Shepherd of Souls: The Life and Teachings of Elder Cleopa, Master of Inner
Prayer and Spiritual Father of Romania (1912–1998)
The Truth of Our Faith: Discourses from Holy Scripture on the Tenets of
reviewed by Patrick Henry Reardon
When Father Cleopa Ilie died about 2:20 a.m. on December 2, 1998, most of the citizens of Romania regarded his passing as a national catastrophe. Father Cleopa’s reputation as a wise spiritual master and charismatic healer, richly endowed with gifts of clairvoyance and prophecy, had spread over much of Eastern Europe and beyond. Consequently, for several decades, scores of thousands of Romanians, along with many other Christians from neighboring countries, had been flocking regularly to the Monastery of Sihastria, well up in the Carpathian Mountains, to listen to that venerable man, to request his prayers for the healing of their sundry afflictions, to confess their sins and receive from him the sacramental absolution of the Church, and to seek his counsel in various matters concerning their Christian lives. Except for a few articles in journals of limited circulation, however, Father Cleopa was a man little noticed in English-speaking countries. The two books here reviewed, which are recommended without reservation, will do much to increase that notice.
The eighth of ten children in a shepherd family in Moldavia (northeastern Romania), Father Cleopa was born in 1912. Intensely trained in the Christian life by his parents and a monastic ascetic who lived in the region, he departed at age 17 with two older brothers to join the monastic community of Sihastria. As he was already expert in tending sheep, the young monk was given this same task at the monastery. Indeed, such work forced him to dwell in a hut among the sheep, apart from the other monks and the daily round of shared monastic prayer. For more than a decade, then, he lived a life of relative solitude, giving himself to constant prayer and study while looking after the sheep. Choosing some hundred or so books, all of them theological works, he pretty much committed them to memory. A man of truly extraordinary intellectual retention, his total command of every verse of Holy Scripture would serve, years later, to make him a very formidable opponent in theological debate with missionaries sent to Romania from the West. (Before becoming a monk, Cleopa had already memorized the Book of Psalms, which he prayed by heart daily for the rest of his life.)
During World War II, after the monks of Sihastria elected Cleopa their new abbot, he was ordained a priest and deacon. The next couple of decades were spent as the spiritual father of Sihastria and, after he came to the attention of the Romanian bishops, many other monasteries in his country. (Romania easily has the largest per capita number of monasteries of any country in the world.) Twice arrested and tortured by the Communist government of Romania, Father Cleopa spent several years living in seclusion deep in the Transylvanian forests, living on roots and grasses, regularly spending 15 hours a day in prayer. After the government’s relative relaxation from persecution in 1964, he returned to Sihastria and undertook the very extensive ministry to the rest of Romania that we noted above.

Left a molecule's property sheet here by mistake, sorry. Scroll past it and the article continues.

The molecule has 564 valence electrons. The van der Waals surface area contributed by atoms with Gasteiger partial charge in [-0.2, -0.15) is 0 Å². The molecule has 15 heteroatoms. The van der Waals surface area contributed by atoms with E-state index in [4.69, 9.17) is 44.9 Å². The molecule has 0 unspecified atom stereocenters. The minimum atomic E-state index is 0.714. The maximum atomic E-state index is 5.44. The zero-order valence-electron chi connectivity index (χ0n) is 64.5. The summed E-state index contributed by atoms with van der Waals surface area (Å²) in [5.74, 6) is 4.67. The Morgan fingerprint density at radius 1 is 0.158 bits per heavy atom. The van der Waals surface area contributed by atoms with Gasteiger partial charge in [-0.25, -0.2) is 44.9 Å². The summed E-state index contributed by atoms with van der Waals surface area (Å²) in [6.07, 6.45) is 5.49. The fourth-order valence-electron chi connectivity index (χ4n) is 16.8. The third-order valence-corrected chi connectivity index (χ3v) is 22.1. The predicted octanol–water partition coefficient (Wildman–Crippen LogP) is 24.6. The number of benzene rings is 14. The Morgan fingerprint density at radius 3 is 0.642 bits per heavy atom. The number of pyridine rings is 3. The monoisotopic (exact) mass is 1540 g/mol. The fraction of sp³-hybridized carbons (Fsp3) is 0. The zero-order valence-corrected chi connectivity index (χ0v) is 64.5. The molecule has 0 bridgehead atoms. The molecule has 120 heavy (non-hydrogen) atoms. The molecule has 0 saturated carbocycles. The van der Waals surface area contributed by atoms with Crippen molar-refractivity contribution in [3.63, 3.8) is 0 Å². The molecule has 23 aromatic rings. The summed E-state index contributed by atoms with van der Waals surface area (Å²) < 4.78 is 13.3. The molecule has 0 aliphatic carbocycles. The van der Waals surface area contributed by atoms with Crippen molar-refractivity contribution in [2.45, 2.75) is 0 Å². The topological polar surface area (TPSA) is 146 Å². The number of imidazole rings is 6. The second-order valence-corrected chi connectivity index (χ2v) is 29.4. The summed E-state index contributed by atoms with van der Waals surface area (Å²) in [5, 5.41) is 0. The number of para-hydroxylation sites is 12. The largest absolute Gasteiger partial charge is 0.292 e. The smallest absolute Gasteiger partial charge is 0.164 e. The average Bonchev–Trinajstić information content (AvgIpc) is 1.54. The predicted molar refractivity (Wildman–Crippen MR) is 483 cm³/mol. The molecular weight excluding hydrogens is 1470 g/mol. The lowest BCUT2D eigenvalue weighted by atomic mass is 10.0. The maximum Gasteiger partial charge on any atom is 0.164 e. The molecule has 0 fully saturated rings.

Shepherd of Souls is a small biography by one of Father Cleopa’s disciples, Father Ioannichie Balan, already the author of several other works of monastic history. It is a deeply edifying book, much in the tradition of the Lausiac History of Palladius and the Dialogues of St. Gregory the Great. At the end of it is a collection of “sayings” of Father Cleopa, closely resembling ancient collections of monastic Verba Seniorum. This book is available from the Brotherhood of St. Herman of Alaska, PO Box 70, Platina, CA 96076.
From the title of the second book, The Truth of Our Faith, I was expecting a treatise of doctrinal theology. In fact, however, the contents of this book fall more easily under the category of apologetics or Kontroverstheologie. The material consists of a series of dialogues drawn from Father Cleopa’s conversations with many inquirers about the Eastern Orthodox faith. In these he deals with quite a number of the differences of perspective that, in varying degrees, distinguish Orthodoxy from the Christianity of the West: the authority of Tradition and its relationship to Holy Scripture, veneration of the Mother of Jesus and the other saints, the Sign of the Cross, veneration of icons and relics, non-chiliastic eschatology, prayer for the dead, and so forth. This book is being distributed in the United States by Conciliar Press, PO Box 76, Ben Lomond, CA 95005.
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